What is the state tree of Florida?

by Kathy Warner

Can you name the state tree of Florida?My Nassau Sun Logo The orange tree? Not a chance. Live oak? No way. The Sabal palmetto, also known as the cabbage palm, Sabal palm and cabbage palmetto, was designated the state tree of Florida in 1953. It appears within the great seal on the state flag of Florida, and is also the state tree of South Carolina, known as the "Palmetto State." The most widely distributed tree in Florida, it grows naturally in almost any soil near the coasts, on tidal flats, islands, or elevated places in marshes, beach swales, and in moist to wet hardwood hammocks. It is found from southeastern North Carolina to Southern Florida, and also on the Bahamian islands.

The durable trunks are sometimes used for wharf pilings, docks and poles. Brushes and brooms can be made from young leaves, and the large fan-shaped leaves have been used by the Seminole Indians in Florida as thatch for traditional pavilions, called chickees.

The Sabal palm is even used in cooking. The large leaf buds of immature cabbage palms are used in Southern cooking to make swamp cabbage and hearts of palm salad. Removal of the bud, however, is lethal to the palm. Please do not purchase or eat hearts of palm for two reasons: 1) they're not that tasty, having merely a bland crunchiness to recommend them; and 2) most commercial canned products are obtained from wild stands of species in Mexico and Central America, decimating those populations.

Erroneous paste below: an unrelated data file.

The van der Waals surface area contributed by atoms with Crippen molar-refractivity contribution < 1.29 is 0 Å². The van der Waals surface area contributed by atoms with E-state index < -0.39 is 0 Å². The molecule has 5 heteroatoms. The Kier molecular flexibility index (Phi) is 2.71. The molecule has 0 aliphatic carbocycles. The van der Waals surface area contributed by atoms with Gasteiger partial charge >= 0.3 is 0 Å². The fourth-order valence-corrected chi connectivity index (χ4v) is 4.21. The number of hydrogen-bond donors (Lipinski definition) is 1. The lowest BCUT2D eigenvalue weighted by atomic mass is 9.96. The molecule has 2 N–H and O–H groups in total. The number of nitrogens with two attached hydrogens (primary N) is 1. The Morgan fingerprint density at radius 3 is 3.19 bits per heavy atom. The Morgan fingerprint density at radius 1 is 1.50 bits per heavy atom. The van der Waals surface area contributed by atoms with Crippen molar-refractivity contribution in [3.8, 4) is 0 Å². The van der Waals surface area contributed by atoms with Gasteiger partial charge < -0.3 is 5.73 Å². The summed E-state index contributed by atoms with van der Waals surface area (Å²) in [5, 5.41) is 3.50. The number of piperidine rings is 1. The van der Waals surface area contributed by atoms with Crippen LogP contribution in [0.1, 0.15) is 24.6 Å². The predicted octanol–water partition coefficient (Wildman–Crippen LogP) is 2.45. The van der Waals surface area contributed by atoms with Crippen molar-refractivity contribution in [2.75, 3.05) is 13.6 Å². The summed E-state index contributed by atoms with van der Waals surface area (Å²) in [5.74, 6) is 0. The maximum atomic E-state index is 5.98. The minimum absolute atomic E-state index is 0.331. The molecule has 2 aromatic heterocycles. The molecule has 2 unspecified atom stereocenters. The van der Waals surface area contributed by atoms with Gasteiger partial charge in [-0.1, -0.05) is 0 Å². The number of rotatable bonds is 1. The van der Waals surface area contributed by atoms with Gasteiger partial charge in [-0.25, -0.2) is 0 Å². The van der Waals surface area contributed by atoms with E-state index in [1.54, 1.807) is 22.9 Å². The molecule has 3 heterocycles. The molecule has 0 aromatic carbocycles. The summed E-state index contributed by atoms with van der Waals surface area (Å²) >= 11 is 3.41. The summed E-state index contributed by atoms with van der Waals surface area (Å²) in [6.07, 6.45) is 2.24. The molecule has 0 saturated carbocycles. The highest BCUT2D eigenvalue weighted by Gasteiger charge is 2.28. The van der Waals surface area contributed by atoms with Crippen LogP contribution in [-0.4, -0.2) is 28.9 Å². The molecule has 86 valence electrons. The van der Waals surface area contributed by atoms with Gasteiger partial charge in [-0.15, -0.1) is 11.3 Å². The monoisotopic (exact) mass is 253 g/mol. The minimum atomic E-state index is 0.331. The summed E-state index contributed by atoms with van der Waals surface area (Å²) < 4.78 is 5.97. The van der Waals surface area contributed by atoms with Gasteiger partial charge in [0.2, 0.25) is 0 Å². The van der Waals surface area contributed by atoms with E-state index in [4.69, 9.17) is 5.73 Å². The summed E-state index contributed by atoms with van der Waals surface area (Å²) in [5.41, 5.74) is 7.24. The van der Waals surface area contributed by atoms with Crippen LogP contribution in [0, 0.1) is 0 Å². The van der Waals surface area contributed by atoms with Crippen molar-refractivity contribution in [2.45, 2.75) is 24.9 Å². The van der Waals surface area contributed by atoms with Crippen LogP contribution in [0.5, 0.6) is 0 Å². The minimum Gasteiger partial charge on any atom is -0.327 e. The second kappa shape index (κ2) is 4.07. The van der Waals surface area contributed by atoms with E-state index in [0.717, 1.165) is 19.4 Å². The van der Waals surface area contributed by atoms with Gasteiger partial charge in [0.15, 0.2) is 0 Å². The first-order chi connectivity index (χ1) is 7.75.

Green fronds are the palms' source of nutrients. Cutting green fronds stunts growth, invites disease, and reduces the palm's natural resilience to high winds. Harsh pruning takes away food and shelter from songbirds, woodpeckers, butterflies, honey bees, tree frogs, bats, anoles (a type of lizard), squirrels, and other wildlife. Over-pruned palms develop weakened trunks, which will eventually cause them to break off and die. Work boots with climbing spikes leave wounds in the trunk, leaving the palms prone to disease.

Recycle! Brown fronds provide unique habitat for tree frogs and bats, which in turn provide chemical-free mosquito control. Use fallen palm fronds as mulch or a brush pile for wildlife. Palm berries are critical sources of highly nutritious food for many birds and other wildlife. Plant palms where berries and sprouts won't be a problem. The leaf bases of palms, called "boots," are important habitat for other plants, including many beautiful rare and endangered ferns.

Sabal palm is about as hurricane-proof as a tree can be. It will survive after hurricanes have blown over the oaks and maples, and snapped pines trees in two. Enjoy this magnificent, sturdy and useful native, Florida's state tree!

 Sabal Palm needs no pruning

This sabal palm needs no pruning.

MASTER GARDENERS

Master Gardener volunteers are trained by County Horticultural Extension agents and are required to serve 75 volunteer hours in year one of their accreditation and 50 volunteer hours annually in all subsequent years to maintain their certification.

Nassau County master gardeners serve under the direction of Rebecca L. Jordi, UF/IFAS Nassau County Horticultural Extension Agent. For information on the master gardener program and application requirements, contact Jordi at 548-1116 or rljordi@ufl.edu.

 

 

Kathy Warner

Kathy Warner is an Amelia Island resident and an active master gardener volunteer with the Nassau County Extension Service and the University of Florida/IFAS.